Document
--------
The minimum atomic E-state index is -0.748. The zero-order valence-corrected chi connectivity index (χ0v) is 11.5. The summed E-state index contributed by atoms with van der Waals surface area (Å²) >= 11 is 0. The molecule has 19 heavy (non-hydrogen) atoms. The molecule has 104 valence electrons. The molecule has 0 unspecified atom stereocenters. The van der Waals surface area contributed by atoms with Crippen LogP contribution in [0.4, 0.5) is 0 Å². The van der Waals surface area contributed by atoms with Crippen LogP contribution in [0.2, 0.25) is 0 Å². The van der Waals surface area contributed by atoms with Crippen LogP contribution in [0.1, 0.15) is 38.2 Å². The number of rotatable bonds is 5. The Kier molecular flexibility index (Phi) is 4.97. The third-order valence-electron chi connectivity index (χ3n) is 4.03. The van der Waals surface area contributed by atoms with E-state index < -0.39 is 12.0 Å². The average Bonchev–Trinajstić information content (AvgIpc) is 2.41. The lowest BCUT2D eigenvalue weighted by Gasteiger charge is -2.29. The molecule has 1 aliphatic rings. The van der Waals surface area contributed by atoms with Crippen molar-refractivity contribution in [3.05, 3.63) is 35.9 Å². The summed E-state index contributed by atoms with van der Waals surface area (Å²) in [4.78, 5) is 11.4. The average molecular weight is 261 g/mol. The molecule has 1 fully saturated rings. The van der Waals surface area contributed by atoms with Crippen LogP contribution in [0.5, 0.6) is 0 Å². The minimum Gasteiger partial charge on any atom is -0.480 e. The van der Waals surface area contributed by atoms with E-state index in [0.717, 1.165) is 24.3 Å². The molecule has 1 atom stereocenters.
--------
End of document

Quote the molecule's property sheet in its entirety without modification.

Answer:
The minimum atomic E-state index is -0.748. The zero-order valence-corrected chi connectivity index (χ0v) is 11.5. The summed E-state index contributed by atoms with van der Waals surface area (Å²) >= 11 is 0. The molecule has 19 heavy (non-hydrogen) atoms. The molecule has 104 valence electrons. The molecule has 0 unspecified atom stereocenters. The van der Waals surface area contributed by atoms with Crippen LogP contribution in [0.4, 0.5) is 0 Å². The van der Waals surface area contributed by atoms with Crippen LogP contribution in [0.2, 0.25) is 0 Å². The van der Waals surface area contributed by atoms with Crippen LogP contribution in [0.1, 0.15) is 38.2 Å². The number of rotatable bonds is 5. The Kier molecular flexibility index (Phi) is 4.97. The third-order valence-electron chi connectivity index (χ3n) is 4.03. The van der Waals surface area contributed by atoms with E-state index < -0.39 is 12.0 Å². The average Bonchev–Trinajstić information content (AvgIpc) is 2.41. The lowest BCUT2D eigenvalue weighted by Gasteiger charge is -2.29. The molecule has 1 aliphatic rings. The van der Waals surface area contributed by atoms with Crippen molar-refractivity contribution in [3.05, 3.63) is 35.9 Å². The summed E-state index contributed by atoms with van der Waals surface area (Å²) in [4.78, 5) is 11.4. The average molecular weight is 261 g/mol. The molecule has 1 fully saturated rings. The van der Waals surface area contributed by atoms with Crippen LogP contribution in [0.5, 0.6) is 0 Å². The minimum Gasteiger partial charge on any atom is -0.480 e. The van der Waals surface area contributed by atoms with E-state index in [0.717, 1.165) is 24.3 Å². The molecule has 1 atom stereocenters.